All Saints Day

All Saints Day

Today is All Saint’s Day. It is also called All Hallows or Hallowmas. Celebrated on November 1, it is preceded by All Hallows Eve or Halloween and is followed on November 2 by All Souls Day otherwise known as the Day of the Dead, a day celebrated with great enthusiasm in most of Mexico. All Soul’s Day is a Roman Catholic day of remembrance for friends and loved ones who have passed away. The living pray on behalf of Christians who are in purgatory, the state in the afterlife where souls are purified before proceeding to heaven. It is a time to pray for their souls that they may be received into heaven.

I found an Episcopal service with suggested readings for All Saints Day and was intrigued by the selection of Ecclesiasticus 44: 1-10, 13-14 as the initial scripture. This begins, “Let us now praise famous men.” This is also the title of a book written by James Agee with a series of photographs supplied by Walker Evans. Agee and Evans went to Alabama in 1935 to write an article for Fortune magazine about poverty in the South during the Depression. The article never materialized, but Agee eventually published his book. It sold only 600 copies until it was re-issued and became a cult classic in the 1960s. The sharecroppers Fields and Burroughs along with their families were hardly famous. Evans photos are some of the most highly regarded documentary photos ever made and are a part of the book.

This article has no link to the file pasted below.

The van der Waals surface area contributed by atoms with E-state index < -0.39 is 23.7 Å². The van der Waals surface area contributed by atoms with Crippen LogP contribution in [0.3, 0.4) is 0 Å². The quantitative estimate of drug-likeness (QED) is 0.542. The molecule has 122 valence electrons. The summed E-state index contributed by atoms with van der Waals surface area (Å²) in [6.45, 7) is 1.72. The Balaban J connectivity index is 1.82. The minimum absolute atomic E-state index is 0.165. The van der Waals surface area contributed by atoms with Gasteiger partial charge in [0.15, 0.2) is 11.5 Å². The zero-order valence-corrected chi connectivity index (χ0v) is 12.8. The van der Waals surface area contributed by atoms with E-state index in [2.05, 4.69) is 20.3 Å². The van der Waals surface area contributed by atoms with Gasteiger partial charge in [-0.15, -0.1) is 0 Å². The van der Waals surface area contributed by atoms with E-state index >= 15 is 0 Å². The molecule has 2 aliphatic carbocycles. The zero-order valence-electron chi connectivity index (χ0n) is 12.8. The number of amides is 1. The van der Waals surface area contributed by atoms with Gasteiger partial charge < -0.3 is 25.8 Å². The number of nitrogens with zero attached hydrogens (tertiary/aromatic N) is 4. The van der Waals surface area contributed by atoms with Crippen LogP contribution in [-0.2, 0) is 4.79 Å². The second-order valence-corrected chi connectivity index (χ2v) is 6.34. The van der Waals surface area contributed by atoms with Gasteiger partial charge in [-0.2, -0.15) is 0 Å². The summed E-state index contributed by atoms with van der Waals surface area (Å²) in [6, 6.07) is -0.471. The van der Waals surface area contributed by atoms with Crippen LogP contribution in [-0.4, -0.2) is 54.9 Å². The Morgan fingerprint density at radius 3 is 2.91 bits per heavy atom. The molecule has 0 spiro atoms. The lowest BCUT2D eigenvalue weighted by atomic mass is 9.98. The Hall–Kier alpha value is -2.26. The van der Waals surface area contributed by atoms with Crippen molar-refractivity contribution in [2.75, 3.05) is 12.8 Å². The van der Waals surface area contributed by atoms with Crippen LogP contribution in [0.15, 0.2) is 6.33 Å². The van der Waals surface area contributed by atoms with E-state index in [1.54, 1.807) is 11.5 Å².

These are portraits of Floyd Burroughs and his wife Annie Mae made at their cabin in 1935 by Walker Evans.

floydallie maeEach year I teach about this and more and more I come to realize that Floyd Burroughs, his wife Annie Mae, the Tengles, and Bud Fields are the Famous Men (and Women) that Agee wanted to praise. These people and many like them are the unknown saints that we celebrate on All Saints Day. Walker Evans’ photographs catch the humanity and dignity of these humble sharecroppers because he took the time to know them before he photographed them. Once seen and literally lived with for a month or more, it is easy to see how James Agee could say of these simple hard-working people, “Let us now praise famous men, and our fathers who begat us.”

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Artist’s Studios of Fearrington Village June 1